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The future of Octave

From: John W. Eaton
Subject: The future of Octave
Date: Thu, 7 Dec 2000 16:41:25 -0600

Since there was some discussion on these lists a while back about a
possible "merger" of Octave with guile, I thought people here might be
interested in the message that I've appended below and that I posted
to the Octave mailing lists today.

Besides that connection to guile, I'm not sure that designing a new
language from scratch is the best approach to take for the future and
I'm almost certain that implementing a new interpreter from the ground
up is probably not wise.  Although nothing is certain, I see guile as
a likely candidate for the core of future tools that I might be
involved in.


Subject: The future of Octave
From: "John W. Eaton" <address@hidden>
To: address@hidden
Date: Thu, 7 Dec 2000 13:30:27 -0600
Message-Id: <address@hidden>

I've now worked on Octave for almost nine years.  During most of that
time, I have enjoyed the challenge of working on a relatively large
project.  In the beginning, I wasn't at all sure that I could manage
it (and maybe that is even more true now!).  Watching Octave grow to
become a widely used and reasonably successful contribution to the
free software community has also been rewarding, and I am grateful to
all those who have helped with its development.  But now I believe
that it may be time for me to move on and do something else for a
while.  I'm not yet sure what that will be.  It may involve a similar
system for numerical computing, or it may be something completely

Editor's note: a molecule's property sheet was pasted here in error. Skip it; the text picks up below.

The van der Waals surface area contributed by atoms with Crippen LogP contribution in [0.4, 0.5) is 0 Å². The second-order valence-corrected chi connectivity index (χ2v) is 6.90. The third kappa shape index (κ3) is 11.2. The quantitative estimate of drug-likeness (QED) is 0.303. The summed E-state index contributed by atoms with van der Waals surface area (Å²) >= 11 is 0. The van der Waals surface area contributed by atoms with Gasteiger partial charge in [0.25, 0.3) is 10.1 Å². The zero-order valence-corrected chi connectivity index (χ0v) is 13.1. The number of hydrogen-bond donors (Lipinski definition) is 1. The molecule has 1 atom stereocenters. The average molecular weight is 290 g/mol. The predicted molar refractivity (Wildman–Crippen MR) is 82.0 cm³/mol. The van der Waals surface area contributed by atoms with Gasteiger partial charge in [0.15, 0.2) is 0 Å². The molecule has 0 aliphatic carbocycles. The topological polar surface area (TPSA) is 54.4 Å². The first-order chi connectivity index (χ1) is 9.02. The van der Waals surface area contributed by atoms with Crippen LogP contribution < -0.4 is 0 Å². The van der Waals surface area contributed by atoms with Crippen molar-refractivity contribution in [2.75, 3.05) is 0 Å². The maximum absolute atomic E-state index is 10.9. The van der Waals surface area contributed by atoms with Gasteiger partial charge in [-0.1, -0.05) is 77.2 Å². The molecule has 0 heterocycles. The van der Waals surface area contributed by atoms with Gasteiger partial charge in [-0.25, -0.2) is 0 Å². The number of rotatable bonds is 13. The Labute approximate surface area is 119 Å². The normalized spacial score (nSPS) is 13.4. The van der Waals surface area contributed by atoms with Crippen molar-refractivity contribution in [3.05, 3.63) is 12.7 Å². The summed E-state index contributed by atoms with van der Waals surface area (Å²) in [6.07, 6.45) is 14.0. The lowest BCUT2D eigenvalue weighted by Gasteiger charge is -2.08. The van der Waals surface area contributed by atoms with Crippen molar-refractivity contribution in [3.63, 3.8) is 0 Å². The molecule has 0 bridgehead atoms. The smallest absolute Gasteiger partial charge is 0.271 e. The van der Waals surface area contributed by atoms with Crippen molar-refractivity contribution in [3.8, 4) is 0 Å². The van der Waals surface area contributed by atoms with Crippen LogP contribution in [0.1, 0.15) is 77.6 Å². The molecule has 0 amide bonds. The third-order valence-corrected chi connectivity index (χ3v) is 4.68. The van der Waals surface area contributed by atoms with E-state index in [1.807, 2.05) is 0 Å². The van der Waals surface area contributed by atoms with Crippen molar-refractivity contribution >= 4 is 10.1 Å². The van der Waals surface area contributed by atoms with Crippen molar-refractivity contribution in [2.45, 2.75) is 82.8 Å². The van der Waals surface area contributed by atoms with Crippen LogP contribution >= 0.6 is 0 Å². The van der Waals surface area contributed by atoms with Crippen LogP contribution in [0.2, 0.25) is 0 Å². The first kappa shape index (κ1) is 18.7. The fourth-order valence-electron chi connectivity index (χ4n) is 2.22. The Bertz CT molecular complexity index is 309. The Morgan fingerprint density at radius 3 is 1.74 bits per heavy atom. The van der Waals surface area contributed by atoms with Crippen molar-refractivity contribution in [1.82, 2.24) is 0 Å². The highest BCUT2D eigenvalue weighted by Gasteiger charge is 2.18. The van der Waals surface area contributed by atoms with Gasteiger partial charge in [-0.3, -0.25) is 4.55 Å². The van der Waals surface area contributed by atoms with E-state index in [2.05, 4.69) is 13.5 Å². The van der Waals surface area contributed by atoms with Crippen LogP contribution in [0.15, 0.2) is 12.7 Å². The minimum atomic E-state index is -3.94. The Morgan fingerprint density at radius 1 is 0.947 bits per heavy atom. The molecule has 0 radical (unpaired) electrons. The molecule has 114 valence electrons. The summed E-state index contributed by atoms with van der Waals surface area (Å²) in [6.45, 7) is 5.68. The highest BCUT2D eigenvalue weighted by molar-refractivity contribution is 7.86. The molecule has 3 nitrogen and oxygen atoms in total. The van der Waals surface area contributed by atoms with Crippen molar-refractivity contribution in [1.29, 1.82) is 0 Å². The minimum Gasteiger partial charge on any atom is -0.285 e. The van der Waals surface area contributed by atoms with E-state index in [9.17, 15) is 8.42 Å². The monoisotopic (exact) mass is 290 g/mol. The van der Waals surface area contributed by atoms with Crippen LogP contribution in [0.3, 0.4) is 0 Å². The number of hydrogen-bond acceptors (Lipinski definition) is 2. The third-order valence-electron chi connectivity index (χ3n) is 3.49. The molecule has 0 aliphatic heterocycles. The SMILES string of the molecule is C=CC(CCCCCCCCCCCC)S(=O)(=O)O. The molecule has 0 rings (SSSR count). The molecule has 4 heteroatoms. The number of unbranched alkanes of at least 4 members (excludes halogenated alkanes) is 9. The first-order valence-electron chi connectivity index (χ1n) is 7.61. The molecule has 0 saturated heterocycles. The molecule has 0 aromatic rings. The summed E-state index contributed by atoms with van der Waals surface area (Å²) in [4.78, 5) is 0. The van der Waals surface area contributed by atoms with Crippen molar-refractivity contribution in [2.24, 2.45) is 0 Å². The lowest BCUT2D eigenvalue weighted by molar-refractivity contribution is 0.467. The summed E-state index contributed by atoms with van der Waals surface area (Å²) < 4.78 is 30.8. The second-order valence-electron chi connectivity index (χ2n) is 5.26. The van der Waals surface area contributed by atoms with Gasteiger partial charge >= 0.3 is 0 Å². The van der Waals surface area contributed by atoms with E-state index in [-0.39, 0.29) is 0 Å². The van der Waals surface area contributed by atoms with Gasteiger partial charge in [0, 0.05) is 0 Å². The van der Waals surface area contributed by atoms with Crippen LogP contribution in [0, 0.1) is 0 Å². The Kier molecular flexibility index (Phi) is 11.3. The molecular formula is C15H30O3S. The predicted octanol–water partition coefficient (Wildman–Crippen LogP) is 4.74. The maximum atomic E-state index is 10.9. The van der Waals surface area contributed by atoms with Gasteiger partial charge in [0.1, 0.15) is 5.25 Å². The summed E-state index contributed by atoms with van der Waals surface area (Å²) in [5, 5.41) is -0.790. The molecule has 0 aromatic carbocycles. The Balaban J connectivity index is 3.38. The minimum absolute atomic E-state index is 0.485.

different, but I do feel that I am no longer able to maintain my
current level of involvement with Octave's development.

I did not arrive at this decision hastily, nor is it in direct
response to any messages that were posted in the last few days.
Making a change like this is something that I have been considering
for quite some time now.

What will happen to Octave?

  Because Octave is free software, it will continue to be available.
  By sometime early next year (perhaps by Octave's ninth birthday,
  February 20, 2001) I will release a new "stable" version (based on
  the 2.1.x sources), which I will continue to maintain to the extent
  of fixing serious bugs.  I don't plan to work on any new features,
  though I may accept well-written patches that include documentation
  and ChangeLog entries.

  Although I plan to continue fixing serious bugs in Octave, if
  someone (or perhaps a small group) is interested in taking over
  maintenance of Octave, you should contact me so we can discuss it.

Why are you considering leaving?

  There are a number of reasons, but one of the most important is that
  working on Octave is no longer the challenge for me that it once
  was.  Much of what I set out to do with Octave has been done.  I am
  pleased with what we have accomplished so far, but ready to take on
  something new.

  I never intended Octave to be a Matlab clone, nor am I really
  interested in creating such a thing, but that seems to be what many
  users of Octave want.  It is not very interesting to me to simply
  reimplement all the features/bugs of Matlab.

  I am finding it too constraining to try to maintain almost any level
  of compatibility with a proprietary product for which there is no
  standard.  It stifles any creativity by the threat of future
  incompatibility.  I see this is as a real problem, not just an
  imagined one.

  Free software needs a vision beyond reimplementation of existing
  proprietary tools.  Those of us who are interested in free software
  tools must become leaders rather than followers, and I am optimistic
  that this can happen for numerical software.  But I don't believe it
  can happen if Octave continues down its current path.

What will you do?

  I believe that we (users of numerical software tools) could benefit
  greatly from a freely available, high quality, high level language
  for solving numerical (and possibly symbolic) problems.  Octave has
  been an interesting experiment, and has shown that, within the free
  software community, it is possible to do a lot with limited

  I think now is a good time to step back, examine what we have done,
  and decide what is the best course for the future.  I'm looking
  forward to helping to define and implement the next generation of
  free software tools for numerical problems.


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